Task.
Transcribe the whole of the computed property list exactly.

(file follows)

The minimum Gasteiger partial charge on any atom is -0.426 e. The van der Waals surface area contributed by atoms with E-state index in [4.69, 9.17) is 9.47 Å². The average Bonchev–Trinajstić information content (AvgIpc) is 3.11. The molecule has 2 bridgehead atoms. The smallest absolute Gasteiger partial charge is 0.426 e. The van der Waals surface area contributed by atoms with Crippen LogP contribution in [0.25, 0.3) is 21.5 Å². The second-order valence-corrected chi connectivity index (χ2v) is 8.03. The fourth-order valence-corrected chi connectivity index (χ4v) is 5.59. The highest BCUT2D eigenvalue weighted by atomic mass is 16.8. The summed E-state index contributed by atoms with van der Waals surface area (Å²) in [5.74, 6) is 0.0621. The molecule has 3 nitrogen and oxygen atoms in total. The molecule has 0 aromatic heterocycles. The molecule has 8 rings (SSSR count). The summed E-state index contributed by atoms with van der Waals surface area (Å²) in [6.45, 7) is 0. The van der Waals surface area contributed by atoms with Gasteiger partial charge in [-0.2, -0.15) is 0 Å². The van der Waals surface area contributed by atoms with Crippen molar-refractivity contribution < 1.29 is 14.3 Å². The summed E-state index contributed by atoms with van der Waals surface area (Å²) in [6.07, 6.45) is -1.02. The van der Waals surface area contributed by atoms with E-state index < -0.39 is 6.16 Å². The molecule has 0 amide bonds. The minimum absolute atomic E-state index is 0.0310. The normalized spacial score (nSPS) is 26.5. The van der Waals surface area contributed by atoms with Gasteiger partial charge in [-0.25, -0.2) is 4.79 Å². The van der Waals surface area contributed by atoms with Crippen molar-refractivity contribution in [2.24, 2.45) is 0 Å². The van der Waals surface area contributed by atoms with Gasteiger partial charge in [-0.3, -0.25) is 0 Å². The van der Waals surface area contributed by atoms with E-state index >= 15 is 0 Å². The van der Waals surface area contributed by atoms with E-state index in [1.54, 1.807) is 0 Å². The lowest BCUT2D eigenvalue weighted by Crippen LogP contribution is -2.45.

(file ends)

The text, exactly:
The minimum Gasteiger partial charge on any atom is -0.426 e. The van der Waals surface area contributed by atoms with E-state index in [4.69, 9.17) is 9.47 Å². The average Bonchev–Trinajstić information content (AvgIpc) is 3.11. The molecule has 2 bridgehead atoms. The smallest absolute Gasteiger partial charge is 0.426 e. The van der Waals surface area contributed by atoms with Crippen LogP contribution in [0.25, 0.3) is 21.5 Å². The second-order valence-corrected chi connectivity index (χ2v) is 8.03. The fourth-order valence-corrected chi connectivity index (χ4v) is 5.59. The highest BCUT2D eigenvalue weighted by atomic mass is 16.8. The summed E-state index contributed by atoms with van der Waals surface area (Å²) in [5.74, 6) is 0.0621. The molecule has 3 nitrogen and oxygen atoms in total. The molecule has 0 aromatic heterocycles. The molecule has 8 rings (SSSR count). The summed E-state index contributed by atoms with van der Waals surface area (Å²) in [6.45, 7) is 0. The van der Waals surface area contributed by atoms with Gasteiger partial charge in [-0.2, -0.15) is 0 Å². The van der Waals surface area contributed by atoms with Crippen molar-refractivity contribution < 1.29 is 14.3 Å². The summed E-state index contributed by atoms with van der Waals surface area (Å²) in [6.07, 6.45) is -1.02. The van der Waals surface area contributed by atoms with E-state index < -0.39 is 6.16 Å². The molecule has 0 amide bonds. The minimum absolute atomic E-state index is 0.0310. The normalized spacial score (nSPS) is 26.5. The van der Waals surface area contributed by atoms with Gasteiger partial charge in [-0.25, -0.2) is 4.79 Å². The van der Waals surface area contributed by atoms with Crippen molar-refractivity contribution in [2.24, 2.45) is 0 Å². The van der Waals surface area contributed by atoms with Gasteiger partial charge in [-0.3, -0.25) is 0 Å². The van der Waals surface area contributed by atoms with E-state index >= 15 is 0 Å². The van der Waals surface area contributed by atoms with E-state index in [1.54, 1.807) is 0 Å². The lowest BCUT2D eigenvalue weighted by Crippen LogP contribution is -2.45.